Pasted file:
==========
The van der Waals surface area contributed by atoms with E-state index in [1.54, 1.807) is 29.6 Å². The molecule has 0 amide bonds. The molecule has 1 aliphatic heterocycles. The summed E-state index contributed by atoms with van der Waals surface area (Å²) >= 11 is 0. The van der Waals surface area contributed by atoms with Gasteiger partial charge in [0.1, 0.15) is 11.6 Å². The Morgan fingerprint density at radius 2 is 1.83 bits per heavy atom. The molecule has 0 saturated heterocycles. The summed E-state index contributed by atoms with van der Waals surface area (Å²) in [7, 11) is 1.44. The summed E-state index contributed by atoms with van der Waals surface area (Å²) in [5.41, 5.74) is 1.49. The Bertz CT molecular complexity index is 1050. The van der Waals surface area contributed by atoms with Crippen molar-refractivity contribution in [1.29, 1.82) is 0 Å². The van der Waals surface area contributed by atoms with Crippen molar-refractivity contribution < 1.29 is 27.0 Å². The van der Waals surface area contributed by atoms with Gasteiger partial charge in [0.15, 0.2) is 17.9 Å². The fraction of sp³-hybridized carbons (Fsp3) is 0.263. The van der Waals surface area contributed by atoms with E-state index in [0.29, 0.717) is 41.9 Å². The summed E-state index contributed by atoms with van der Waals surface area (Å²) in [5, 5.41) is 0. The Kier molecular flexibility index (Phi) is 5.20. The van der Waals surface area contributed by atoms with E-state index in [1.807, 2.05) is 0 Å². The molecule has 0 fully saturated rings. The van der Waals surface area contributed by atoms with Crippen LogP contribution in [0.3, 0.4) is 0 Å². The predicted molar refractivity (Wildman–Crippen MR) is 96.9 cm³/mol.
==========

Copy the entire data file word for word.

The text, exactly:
The van der Waals surface area contributed by atoms with E-state index in [1.54, 1.807) is 29.6 Å². The molecule has 0 amide bonds. The molecule has 1 aliphatic heterocycles. The summed E-state index contributed by atoms with van der Waals surface area (Å²) >= 11 is 0. The van der Waals surface area contributed by atoms with Gasteiger partial charge in [0.1, 0.15) is 11.6 Å². The Morgan fingerprint density at radius 2 is 1.83 bits per heavy atom. The molecule has 0 saturated heterocycles. The summed E-state index contributed by atoms with van der Waals surface area (Å²) in [7, 11) is 1.44. The summed E-state index contributed by atoms with van der Waals surface area (Å²) in [5.41, 5.74) is 1.49. The Bertz CT molecular complexity index is 1050. The van der Waals surface area contributed by atoms with Crippen molar-refractivity contribution in [1.29, 1.82) is 0 Å². The van der Waals surface area contributed by atoms with Crippen molar-refractivity contribution < 1.29 is 27.0 Å². The van der Waals surface area contributed by atoms with Gasteiger partial charge in [0.15, 0.2) is 17.9 Å². The fraction of sp³-hybridized carbons (Fsp3) is 0.263. The van der Waals surface area contributed by atoms with E-state index in [0.29, 0.717) is 41.9 Å². The summed E-state index contributed by atoms with van der Waals surface area (Å²) in [5, 5.41) is 0. The Kier molecular flexibility index (Phi) is 5.20. The van der Waals surface area contributed by atoms with E-state index in [1.807, 2.05) is 0 Å². The molecule has 0 fully saturated rings. The van der Waals surface area contributed by atoms with Crippen LogP contribution in [0.3, 0.4) is 0 Å². The predicted molar refractivity (Wildman–Crippen MR) is 96.9 cm³/mol.